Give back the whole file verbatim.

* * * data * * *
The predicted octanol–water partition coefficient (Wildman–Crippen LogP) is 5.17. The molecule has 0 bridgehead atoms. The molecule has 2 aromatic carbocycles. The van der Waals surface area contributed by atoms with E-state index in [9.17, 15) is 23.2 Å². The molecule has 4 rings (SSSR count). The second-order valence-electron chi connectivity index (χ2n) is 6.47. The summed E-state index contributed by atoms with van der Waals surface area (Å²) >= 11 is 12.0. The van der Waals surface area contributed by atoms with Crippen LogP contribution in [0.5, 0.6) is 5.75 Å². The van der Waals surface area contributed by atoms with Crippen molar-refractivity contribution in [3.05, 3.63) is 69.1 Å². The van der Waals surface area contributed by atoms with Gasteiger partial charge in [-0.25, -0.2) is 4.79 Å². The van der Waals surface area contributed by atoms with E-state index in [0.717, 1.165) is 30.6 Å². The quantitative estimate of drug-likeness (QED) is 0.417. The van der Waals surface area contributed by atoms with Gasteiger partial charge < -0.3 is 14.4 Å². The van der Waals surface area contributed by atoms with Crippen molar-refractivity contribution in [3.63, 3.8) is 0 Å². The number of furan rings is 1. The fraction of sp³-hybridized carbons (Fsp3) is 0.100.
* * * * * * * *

The predicted octanol–water partition coefficient (Wildman–Crippen LogP) is 5.17. The molecule has 0 bridgehead atoms. The molecule has 2 aromatic carbocycles. The van der Waals surface area contributed by atoms with E-state index in [9.17, 15) is 23.2 Å². The molecule has 4 rings (SSSR count). The second-order valence-electron chi connectivity index (χ2n) is 6.47. The summed E-state index contributed by atoms with van der Waals surface area (Å²) >= 11 is 12.0. The van der Waals surface area contributed by atoms with Crippen LogP contribution in [0.5, 0.6) is 5.75 Å². The van der Waals surface area contributed by atoms with Crippen molar-refractivity contribution in [3.05, 3.63) is 69.1 Å². The van der Waals surface area contributed by atoms with Gasteiger partial charge in [-0.25, -0.2) is 4.79 Å². The van der Waals surface area contributed by atoms with E-state index in [0.717, 1.165) is 30.6 Å². The quantitative estimate of drug-likeness (QED) is 0.417. The van der Waals surface area contributed by atoms with Gasteiger partial charge < -0.3 is 14.4 Å². The van der Waals surface area contributed by atoms with Crippen molar-refractivity contribution in [3.63, 3.8) is 0 Å². The number of furan rings is 1. The fraction of sp³-hybridized carbons (Fsp3) is 0.100.